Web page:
We’re a little over a week into the preseason and some players are continuing to make their cases to earn spots on the Buffalo Sabres roster. Some players are off to a slow start and still trying to refine their game before the regular season opens in just over a week.
Casey Mittelstadt falls into the latter category. His early season struggles go back to the Prospects Challenge. He seemed to be fighting the puck during the tournament and was trying to be too cute at times. The 2017 first-round pick recorded three assists in the three games, but all of which came in the Sabres 10-2 win over the Pittsburgh Penguins.
In two preseason games, the slow start has continued. Mittelstadt has made some plays, but for the most part has been nonexistent. He has no points and four shots on goals in the two games he’s played.
We’ve seen Mittelstadt dominate his peers at the World Junior Championship last season and have a good Freshman campaign at the University of Minnesota. He even played well in his small six-game NHL stint with the Sabres, recording five points during that stretch.
All of that has contributed to perhaps some overinflated expectations for Mittelstadt. There’s no denying he’s one of the better prospects in all of the NHL with his ceiling, however, he’s only 19-years-old. He has one year of college hockey under he belt and still has a lot of developing to do while adjusting to playing in the best league in the world.
Not to mention, he’s transitioning to playing one of the most difficult positions on the ice. He’s not only responsible for being a playmaker offensively but has a lot of defensive responsibilities that can be hard for young players to grasp early in their careers.
Therefore, it’s not unexpected for Mittelstadt to have some struggles early on this season. This is one of the reasons that keeping Ryan O’Reilly for one more season could have made sense for the Sabres. It allowed them to protect Mittelstadt with O’Reilly and Jack Eichel as the top two centers.
Now, those responsibilities fall on the shoulders of Patrik Berglund and Vladimir Sobotka. The Minnesota native will one day take over as the second-line center on this club, but it may not be on October 4. For that matter, it may be in November or December.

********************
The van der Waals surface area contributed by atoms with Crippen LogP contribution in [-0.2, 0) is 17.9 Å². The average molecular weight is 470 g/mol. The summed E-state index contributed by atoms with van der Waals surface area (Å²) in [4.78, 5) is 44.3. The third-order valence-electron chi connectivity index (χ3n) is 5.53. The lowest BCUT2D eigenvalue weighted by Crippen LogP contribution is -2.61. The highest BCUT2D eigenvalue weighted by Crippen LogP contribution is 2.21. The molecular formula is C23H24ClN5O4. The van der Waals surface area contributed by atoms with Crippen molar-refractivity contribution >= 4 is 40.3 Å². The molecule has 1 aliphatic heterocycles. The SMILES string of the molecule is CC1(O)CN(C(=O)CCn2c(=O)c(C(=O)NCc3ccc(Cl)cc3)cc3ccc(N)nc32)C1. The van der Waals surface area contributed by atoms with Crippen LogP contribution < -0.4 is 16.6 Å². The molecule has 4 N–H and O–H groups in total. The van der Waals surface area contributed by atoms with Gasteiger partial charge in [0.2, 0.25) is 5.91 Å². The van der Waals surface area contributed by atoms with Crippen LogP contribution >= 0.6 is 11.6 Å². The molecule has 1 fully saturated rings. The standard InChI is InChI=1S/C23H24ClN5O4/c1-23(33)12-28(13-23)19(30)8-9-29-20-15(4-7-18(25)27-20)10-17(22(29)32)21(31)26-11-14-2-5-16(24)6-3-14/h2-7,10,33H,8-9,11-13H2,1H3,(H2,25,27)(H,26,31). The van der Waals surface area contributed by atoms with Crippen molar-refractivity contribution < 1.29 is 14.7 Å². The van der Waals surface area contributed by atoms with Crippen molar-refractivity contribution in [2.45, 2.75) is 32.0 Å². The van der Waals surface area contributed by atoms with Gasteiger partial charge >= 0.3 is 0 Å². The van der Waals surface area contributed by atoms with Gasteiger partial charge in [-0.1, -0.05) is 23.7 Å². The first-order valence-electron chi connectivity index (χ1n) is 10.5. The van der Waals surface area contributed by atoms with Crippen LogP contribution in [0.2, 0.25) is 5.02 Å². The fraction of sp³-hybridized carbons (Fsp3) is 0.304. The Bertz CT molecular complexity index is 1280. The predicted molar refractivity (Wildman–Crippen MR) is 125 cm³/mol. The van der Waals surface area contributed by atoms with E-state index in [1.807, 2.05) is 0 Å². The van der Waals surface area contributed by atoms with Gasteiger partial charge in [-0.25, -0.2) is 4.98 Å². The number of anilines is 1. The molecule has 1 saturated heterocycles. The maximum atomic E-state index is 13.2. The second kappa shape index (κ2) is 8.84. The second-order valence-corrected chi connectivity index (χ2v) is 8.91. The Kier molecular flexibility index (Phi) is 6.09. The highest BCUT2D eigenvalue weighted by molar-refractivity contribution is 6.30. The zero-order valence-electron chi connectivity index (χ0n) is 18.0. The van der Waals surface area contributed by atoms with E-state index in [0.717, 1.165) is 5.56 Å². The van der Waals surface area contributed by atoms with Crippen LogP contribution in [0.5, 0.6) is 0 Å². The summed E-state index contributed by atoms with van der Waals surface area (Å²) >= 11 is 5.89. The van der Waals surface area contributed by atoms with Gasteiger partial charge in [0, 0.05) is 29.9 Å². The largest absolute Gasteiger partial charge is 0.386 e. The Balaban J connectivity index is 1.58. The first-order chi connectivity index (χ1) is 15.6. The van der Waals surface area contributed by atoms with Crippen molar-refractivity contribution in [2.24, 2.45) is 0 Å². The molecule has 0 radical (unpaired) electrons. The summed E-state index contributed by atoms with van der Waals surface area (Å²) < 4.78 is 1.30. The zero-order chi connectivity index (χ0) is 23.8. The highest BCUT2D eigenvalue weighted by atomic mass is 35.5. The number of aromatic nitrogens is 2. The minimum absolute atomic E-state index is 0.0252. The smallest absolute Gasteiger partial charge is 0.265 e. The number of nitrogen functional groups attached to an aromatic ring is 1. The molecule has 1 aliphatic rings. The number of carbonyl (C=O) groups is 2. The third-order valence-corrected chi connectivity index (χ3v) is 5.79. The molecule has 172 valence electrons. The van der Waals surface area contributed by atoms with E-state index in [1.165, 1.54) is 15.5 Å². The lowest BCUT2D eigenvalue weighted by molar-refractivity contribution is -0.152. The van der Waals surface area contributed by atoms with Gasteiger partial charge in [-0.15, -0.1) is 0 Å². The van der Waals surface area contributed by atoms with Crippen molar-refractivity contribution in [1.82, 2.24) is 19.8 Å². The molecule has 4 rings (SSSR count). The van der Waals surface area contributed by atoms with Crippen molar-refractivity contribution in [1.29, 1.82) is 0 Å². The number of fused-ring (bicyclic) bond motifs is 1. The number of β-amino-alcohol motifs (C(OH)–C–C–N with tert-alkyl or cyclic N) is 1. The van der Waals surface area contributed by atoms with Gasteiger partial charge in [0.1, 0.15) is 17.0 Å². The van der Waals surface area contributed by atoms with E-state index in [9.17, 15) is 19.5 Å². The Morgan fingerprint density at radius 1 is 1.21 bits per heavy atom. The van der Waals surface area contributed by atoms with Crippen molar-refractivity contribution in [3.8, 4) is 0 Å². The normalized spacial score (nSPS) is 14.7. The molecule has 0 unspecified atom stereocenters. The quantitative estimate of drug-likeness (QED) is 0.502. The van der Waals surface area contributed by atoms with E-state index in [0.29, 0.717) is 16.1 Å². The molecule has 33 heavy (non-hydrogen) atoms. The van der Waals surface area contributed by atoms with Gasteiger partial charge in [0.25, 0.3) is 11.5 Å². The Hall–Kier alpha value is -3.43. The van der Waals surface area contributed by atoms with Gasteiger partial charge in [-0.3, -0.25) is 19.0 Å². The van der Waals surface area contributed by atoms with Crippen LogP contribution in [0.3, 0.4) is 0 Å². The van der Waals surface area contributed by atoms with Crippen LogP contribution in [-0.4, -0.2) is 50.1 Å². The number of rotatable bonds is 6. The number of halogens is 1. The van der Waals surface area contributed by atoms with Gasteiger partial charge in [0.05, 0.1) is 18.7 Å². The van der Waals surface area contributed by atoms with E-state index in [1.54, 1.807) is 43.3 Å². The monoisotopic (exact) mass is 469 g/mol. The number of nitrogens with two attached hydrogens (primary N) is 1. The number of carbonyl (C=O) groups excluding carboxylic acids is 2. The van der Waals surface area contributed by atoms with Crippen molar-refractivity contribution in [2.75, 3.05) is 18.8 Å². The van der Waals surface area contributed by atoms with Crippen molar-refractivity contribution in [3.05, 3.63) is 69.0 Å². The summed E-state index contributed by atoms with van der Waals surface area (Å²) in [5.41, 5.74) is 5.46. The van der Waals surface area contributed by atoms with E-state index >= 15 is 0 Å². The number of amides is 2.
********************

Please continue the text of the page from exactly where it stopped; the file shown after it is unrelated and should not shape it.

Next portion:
The importance of Berglund being able to handle some top-six minutes and play in difficult situations this year will go a long way in allowing Mittelstadt to settle into his role.
Regardless, we’re going to see some first-year mistakes and slumps from Mittelstadt. If you take some of the best young centers in the game and look at their first-year production you can pick up a common theme.
Bo Horvat of the Vancouver Canucks was a ninth overall pick in 2013 and he was a 0.46 points per game player in his first two seasons. The following two seasons he began to adjust and was a 0.66 points per game player.
Winnipeg Jets center Mark Scheifele was the seventh overall pick in 2011 and like Horvat, he took some time to acclimate to the NHL. He scored at 0.57 points per game in his first two years. The next three Scheifele turned into a star scoring at 0.97 points per game over that stretch.
The final example I’ll give is 2013 sixth-overall pick Sean Monahan of the Calgary Flames. In his first season, the Canadian-born center scored 34 points in 75 games. Every season thereafter he’s scored at least 55 points.
The main point here is that setting proper expectations will go a long way in judging Mittelstadt this season. If you’re expecting a 50 point season right out of the gate, while it’s possible, you’re likely going to be disappointed.
There’s going to be highs and lows this season. That’s part of having a young and developing hockey team. Don’t let the early struggles distract you from the long-term high-end potential of Mittelstadt and the rest of the revamped roster.